- his HR/FB % fell to only 6.7%
So given all this, let's see how he has compared to the rest of MLB second basemen in recent years. Below are the top 10 second basemen in fWAR since 2005:
(note: in 2009, Ben Zobrist played 91 game at 2B, and 70 in the outfield)
And the same table, but this time showing the top 10 in fWAR per 700 plate appearances:
So a couple of observations:
- In 2010, for the time that he was able to play, he was still the best second-baseman in the game. And it wasn't that close. He was also the 11th best position player in baseball.
- In 2011, despite the issues with his power, line drive rate, and so on, when on the field he was a 6-win player, and still a top-tier second-baseman.
There is real decline in his offense, but it looks even worse than it is because a) hitting is down across baseball, and b) casual observers conflate the decline in production with time missed to injury.
In addition, his defense has remained as stellar as it has ever been. Again, extrapolating UZR to 700 PAs results in these ratings in 2007-2011: 14.4, 19.2, 11.4, 14.1, 13.0 (ranking 2nd, 2nd, 3rd, 1st, and 4th in MLB).
The graph below compares the best second basemen of the past few years. It will be interesting to see if any of the other three can maintain 6-8 win performance and challenge Utley's 7-year peak:
By the way, I can picture someone who is used to traditional stats, saying "Wha?! How could Utley have been anywhere near as good as Cano in 2011?"
The answer lies in three main areas:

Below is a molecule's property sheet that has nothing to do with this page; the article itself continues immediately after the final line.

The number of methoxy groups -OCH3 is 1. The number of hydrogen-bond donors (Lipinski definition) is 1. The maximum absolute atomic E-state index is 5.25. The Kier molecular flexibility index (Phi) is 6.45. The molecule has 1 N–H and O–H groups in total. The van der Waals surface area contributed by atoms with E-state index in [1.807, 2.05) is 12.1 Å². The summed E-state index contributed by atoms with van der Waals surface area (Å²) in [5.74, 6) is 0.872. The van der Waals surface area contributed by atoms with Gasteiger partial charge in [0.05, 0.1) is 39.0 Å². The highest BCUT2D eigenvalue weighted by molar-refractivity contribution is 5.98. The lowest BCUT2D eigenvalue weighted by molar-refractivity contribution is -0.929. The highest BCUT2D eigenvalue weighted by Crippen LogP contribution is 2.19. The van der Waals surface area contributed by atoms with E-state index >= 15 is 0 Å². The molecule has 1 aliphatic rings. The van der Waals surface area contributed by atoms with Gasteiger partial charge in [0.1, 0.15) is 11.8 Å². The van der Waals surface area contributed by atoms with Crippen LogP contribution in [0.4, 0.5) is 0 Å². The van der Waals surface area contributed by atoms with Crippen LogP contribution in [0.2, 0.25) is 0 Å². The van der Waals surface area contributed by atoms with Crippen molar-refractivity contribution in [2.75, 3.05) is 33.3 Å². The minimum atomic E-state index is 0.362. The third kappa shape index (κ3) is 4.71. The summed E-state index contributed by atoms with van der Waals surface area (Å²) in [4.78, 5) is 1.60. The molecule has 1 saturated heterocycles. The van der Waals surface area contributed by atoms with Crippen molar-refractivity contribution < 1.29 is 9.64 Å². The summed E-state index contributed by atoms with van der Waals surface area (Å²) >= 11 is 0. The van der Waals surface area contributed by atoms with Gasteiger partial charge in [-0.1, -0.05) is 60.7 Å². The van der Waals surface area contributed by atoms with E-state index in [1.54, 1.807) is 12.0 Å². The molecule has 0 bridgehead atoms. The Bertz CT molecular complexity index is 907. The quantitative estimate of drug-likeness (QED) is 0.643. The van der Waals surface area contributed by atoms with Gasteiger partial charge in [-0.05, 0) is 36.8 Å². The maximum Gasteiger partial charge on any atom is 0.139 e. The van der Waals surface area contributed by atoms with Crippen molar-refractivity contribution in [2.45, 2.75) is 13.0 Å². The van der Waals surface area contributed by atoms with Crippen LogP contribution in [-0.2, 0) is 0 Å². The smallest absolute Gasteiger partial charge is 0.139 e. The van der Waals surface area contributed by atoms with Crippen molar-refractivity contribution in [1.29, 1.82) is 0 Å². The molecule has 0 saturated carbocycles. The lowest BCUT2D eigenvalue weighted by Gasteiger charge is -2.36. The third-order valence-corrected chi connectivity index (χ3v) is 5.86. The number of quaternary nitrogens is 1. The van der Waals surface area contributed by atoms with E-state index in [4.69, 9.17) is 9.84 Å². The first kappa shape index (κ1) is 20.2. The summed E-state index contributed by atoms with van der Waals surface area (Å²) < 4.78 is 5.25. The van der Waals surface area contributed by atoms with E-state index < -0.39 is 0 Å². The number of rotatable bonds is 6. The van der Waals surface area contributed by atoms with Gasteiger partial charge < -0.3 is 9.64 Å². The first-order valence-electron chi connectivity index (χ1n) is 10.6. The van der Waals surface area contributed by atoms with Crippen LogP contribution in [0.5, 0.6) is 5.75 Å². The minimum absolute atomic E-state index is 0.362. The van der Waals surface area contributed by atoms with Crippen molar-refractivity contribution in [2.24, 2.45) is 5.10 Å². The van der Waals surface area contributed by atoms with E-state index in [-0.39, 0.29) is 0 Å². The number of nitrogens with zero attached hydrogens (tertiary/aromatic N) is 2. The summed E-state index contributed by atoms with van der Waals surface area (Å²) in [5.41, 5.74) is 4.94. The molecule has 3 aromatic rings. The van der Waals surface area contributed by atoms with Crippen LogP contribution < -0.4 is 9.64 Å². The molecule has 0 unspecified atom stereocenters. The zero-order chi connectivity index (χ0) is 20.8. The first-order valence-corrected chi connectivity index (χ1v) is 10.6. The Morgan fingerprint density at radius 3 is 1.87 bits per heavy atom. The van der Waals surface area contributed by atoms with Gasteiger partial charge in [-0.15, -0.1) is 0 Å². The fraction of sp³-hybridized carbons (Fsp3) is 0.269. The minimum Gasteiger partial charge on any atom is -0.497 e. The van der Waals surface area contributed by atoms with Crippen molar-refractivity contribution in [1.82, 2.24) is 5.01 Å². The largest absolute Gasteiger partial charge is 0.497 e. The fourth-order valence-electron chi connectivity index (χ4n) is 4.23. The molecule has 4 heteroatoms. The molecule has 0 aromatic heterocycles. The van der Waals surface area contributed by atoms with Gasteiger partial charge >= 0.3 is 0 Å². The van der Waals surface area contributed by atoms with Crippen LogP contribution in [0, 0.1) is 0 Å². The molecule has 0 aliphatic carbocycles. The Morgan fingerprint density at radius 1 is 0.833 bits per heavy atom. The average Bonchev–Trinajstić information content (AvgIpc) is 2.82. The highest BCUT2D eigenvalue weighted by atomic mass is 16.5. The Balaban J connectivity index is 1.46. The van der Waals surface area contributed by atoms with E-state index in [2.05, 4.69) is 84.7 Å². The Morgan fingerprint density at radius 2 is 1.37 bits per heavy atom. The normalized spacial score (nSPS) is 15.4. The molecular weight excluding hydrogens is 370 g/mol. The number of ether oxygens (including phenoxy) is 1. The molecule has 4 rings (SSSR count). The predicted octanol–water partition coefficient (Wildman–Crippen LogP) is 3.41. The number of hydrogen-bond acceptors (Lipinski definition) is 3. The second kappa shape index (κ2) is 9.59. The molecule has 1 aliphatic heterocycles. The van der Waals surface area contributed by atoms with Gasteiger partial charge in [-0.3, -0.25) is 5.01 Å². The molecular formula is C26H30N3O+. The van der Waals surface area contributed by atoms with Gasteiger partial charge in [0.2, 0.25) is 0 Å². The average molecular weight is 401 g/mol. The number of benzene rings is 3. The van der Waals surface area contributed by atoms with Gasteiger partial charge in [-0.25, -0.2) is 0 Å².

- Playing time: this was a real advantage for Cano. He was on the field, and he helped his team. But if we adjust their stats for playing time, they are somewhat less lopsided -- 29 HR, 105 RBI for Cano, 17-68 for Utley -- although still a significant difference.
- Walks: getting on base is the most important thing a hitter can do, and because Cano hardly ever walks, they did that about equally in 2011: .344 for Utley, .349 for Cano. That factors into the comprehensive hitting stat wOBA, which weighs OBP about twice as much as Slugging, where Cano had a clear advantage. There is still a difference in wOBA -- because of his better power, Cano was clearly the better overall hitter last year.
- Defense: As mentioned above, Utley was great as usual, while Cano was average to slightly below average, as he has been almost every year. That is enough of a difference to negate Cano's hitting advantage, and in the end their WAR per plate appearance is about equal.
Getting back to the question of longevity, below are two possible career projections for Utley, showing where each would put him for his career. The first is optimistic, adding 27.5 WAR. The second (adding 15.5) may also turn out to be optimistic depending on his health, but at this point I would like to think it's realistic.
Career WAR rankings since 1961, with the two Utley projections:
Chase Utley has had one of the best 7-year stretches by a second baseman in the past 50 years, and has a good opportunity to continue to be among the best for 8- to 10-year peaks as well.
Beyond that, the key of course will be how well he can manage his ailing knees and hips and continue to produce.